Ken Howard Explained The Emotions On The First Bonanza Episode Following Dan Blocker’s Death
Ken Howard, a prominent actor in the 1970s, was known for his lead roles in popular television shows such as “Adam’s Rib” and “The Manhunter.” However, he gained widespread recognition for his portrayal of an inspirational coach in the high-school basketball drama “The White Shadow.” Afterward, he appeared in shows like “Dynasty” and “Melrose Place” before eventually becoming the National President of the Screen Actors Guild.
In 1972, Howard began his television career with a unique opportunity. He was cast to play the American legend Mark Twain in an episode of the Western series “Bonanza” titled “The Twenty-Sixth Grave.” This wasn’t the first time the character of Twain had appeared on the show, as Howard Duff had previously portrayed him in a 1959 episode called “Enter Mark Twain.”
The production of “The Twenty-Sixth Grave” was far from ordinary. Despite being the eighth episode of the 14th season, it was actually the first one filmed for that final season. The set was shrouded in a somber atmosphere due to the recent death of Dan Blocker, who played the beloved character Hoss. Blocker, aged 43, had passed away from heart failure caused by a blood clot after undergoing gall bladder surgery. This news was a shock to both the cast and crew, as well as the show’s fans, considering “Bonanza” was still a highly rated series in its 13th season.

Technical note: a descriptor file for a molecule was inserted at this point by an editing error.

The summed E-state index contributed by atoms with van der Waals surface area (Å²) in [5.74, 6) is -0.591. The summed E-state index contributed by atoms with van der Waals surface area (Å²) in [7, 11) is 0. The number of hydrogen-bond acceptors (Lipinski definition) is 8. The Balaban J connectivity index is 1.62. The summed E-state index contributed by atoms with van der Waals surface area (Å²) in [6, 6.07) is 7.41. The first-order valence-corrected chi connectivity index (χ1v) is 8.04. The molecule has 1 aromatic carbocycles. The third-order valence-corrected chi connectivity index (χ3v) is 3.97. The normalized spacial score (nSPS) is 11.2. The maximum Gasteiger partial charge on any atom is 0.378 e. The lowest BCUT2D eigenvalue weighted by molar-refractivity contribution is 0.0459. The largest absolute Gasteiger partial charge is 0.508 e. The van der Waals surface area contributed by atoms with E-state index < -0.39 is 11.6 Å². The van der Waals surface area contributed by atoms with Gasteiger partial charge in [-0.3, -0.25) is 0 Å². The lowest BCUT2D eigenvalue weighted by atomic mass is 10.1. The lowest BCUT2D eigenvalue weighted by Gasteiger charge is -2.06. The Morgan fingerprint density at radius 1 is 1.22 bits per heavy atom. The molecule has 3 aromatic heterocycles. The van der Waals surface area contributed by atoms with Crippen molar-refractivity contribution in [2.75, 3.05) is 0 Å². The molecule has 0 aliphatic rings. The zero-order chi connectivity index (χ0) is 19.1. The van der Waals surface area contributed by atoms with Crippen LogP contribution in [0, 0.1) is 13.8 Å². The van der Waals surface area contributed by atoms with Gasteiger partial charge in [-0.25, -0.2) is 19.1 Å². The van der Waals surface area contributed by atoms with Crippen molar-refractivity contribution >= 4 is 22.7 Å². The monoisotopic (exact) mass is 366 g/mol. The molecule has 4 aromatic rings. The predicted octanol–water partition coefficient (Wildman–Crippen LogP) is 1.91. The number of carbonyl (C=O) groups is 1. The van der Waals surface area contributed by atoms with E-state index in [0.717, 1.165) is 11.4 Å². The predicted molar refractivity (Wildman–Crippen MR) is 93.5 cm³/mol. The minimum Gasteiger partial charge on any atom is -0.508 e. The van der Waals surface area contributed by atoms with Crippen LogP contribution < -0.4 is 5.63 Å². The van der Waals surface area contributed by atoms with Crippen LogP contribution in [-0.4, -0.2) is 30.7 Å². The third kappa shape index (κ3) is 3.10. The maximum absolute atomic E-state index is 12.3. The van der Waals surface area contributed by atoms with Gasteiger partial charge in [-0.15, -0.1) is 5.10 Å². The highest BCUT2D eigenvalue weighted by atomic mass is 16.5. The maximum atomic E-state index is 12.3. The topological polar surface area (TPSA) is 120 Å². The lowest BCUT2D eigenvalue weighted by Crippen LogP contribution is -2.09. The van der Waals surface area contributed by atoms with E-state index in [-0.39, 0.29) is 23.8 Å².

Michael Landon, who portrayed the popular character Little Joe and had become an influential figure in the show’s creative process, had initially planned a significant storyline for Hoss in the 14th season premiere. The script titled “Forever” revolved around Hoss falling in love, getting married, and seeking revenge for his wife’s murder. However, Blocker’s death forced Landon to revise the plot and assign the story to his own character, Little Joe. Thus, the production of the episode “The Twenty-Sixth Grave” commenced, with Nicholas Colasanto, later known as “Coach” on the sitcom “Cheers,” directing.
When Ken Howard arrived on set, he witnessed two contrasting sides of Michael Landon. On one hand, Landon maintained a lighthearted atmosphere, using humor to keep everyone’s spirits up. He playfully teased Howard about the mustache he was wearing for the role and made everyone laugh. However, once filming was completed, Landon addressed the deep sense of loss and sorrow in a heartfelt speech during the wrap-up.
According to Howard’s account in Douglas Snauffer’s book “The Show Must Go On: How the Deaths of Lead Actors Have Affected Television Series,” Landon’s speech was emotionally charged. He acknowledged that the absence of Dan Blocker had left a void, expressing that things would never be the same again. Landon’s voice broke as he struggled to maintain his composure, leaving a profound impact on the cast and crew. Howard felt like he was part of a significant moment in television history, albeit a tragic one.